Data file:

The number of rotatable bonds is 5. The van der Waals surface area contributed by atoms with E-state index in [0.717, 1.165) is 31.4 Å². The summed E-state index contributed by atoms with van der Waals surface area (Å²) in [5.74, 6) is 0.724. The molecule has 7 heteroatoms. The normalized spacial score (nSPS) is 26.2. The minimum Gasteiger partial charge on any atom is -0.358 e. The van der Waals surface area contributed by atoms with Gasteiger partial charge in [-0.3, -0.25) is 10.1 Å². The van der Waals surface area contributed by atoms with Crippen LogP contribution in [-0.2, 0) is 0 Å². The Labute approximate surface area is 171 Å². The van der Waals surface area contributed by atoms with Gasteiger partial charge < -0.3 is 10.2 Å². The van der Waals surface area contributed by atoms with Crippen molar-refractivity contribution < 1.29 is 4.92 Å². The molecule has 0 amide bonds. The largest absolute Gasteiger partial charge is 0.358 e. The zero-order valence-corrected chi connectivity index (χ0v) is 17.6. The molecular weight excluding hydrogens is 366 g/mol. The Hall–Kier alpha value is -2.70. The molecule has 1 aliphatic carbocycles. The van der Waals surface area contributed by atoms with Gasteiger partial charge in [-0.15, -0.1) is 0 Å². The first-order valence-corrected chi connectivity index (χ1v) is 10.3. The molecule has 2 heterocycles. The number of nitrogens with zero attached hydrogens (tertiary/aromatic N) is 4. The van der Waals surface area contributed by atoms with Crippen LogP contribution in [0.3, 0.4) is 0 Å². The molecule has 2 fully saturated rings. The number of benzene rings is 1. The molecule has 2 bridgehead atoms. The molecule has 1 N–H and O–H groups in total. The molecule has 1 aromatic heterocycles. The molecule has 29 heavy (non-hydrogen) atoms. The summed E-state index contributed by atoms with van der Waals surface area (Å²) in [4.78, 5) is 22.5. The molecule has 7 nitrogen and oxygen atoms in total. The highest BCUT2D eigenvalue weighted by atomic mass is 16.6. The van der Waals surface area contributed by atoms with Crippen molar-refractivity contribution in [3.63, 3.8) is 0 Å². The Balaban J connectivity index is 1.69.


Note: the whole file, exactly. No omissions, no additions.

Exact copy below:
The number of rotatable bonds is 5. The van der Waals surface area contributed by atoms with E-state index in [0.717, 1.165) is 31.4 Å². The summed E-state index contributed by atoms with van der Waals surface area (Å²) in [5.74, 6) is 0.724. The molecule has 7 heteroatoms. The normalized spacial score (nSPS) is 26.2. The minimum Gasteiger partial charge on any atom is -0.358 e. The van der Waals surface area contributed by atoms with Gasteiger partial charge in [-0.3, -0.25) is 10.1 Å². The van der Waals surface area contributed by atoms with Crippen LogP contribution in [-0.2, 0) is 0 Å². The Labute approximate surface area is 171 Å². The van der Waals surface area contributed by atoms with Gasteiger partial charge < -0.3 is 10.2 Å². The van der Waals surface area contributed by atoms with Crippen molar-refractivity contribution < 1.29 is 4.92 Å². The molecule has 0 amide bonds. The largest absolute Gasteiger partial charge is 0.358 e. The zero-order valence-corrected chi connectivity index (χ0v) is 17.6. The molecular weight excluding hydrogens is 366 g/mol. The Hall–Kier alpha value is -2.70. The molecule has 1 aliphatic carbocycles. The van der Waals surface area contributed by atoms with Gasteiger partial charge in [-0.15, -0.1) is 0 Å². The first-order valence-corrected chi connectivity index (χ1v) is 10.3. The molecule has 2 heterocycles. The number of nitrogens with zero attached hydrogens (tertiary/aromatic N) is 4. The van der Waals surface area contributed by atoms with Crippen LogP contribution in [0.3, 0.4) is 0 Å². The molecule has 2 fully saturated rings. The number of benzene rings is 1. The molecule has 2 bridgehead atoms. The molecule has 1 N–H and O–H groups in total. The molecule has 1 aromatic heterocycles. The molecule has 29 heavy (non-hydrogen) atoms. The summed E-state index contributed by atoms with van der Waals surface area (Å²) in [4.78, 5) is 22.5. The molecule has 7 nitrogen and oxygen atoms in total. The highest BCUT2D eigenvalue weighted by atomic mass is 16.6. The van der Waals surface area contributed by atoms with Crippen molar-refractivity contribution in [3.63, 3.8) is 0 Å². The Balaban J connectivity index is 1.69.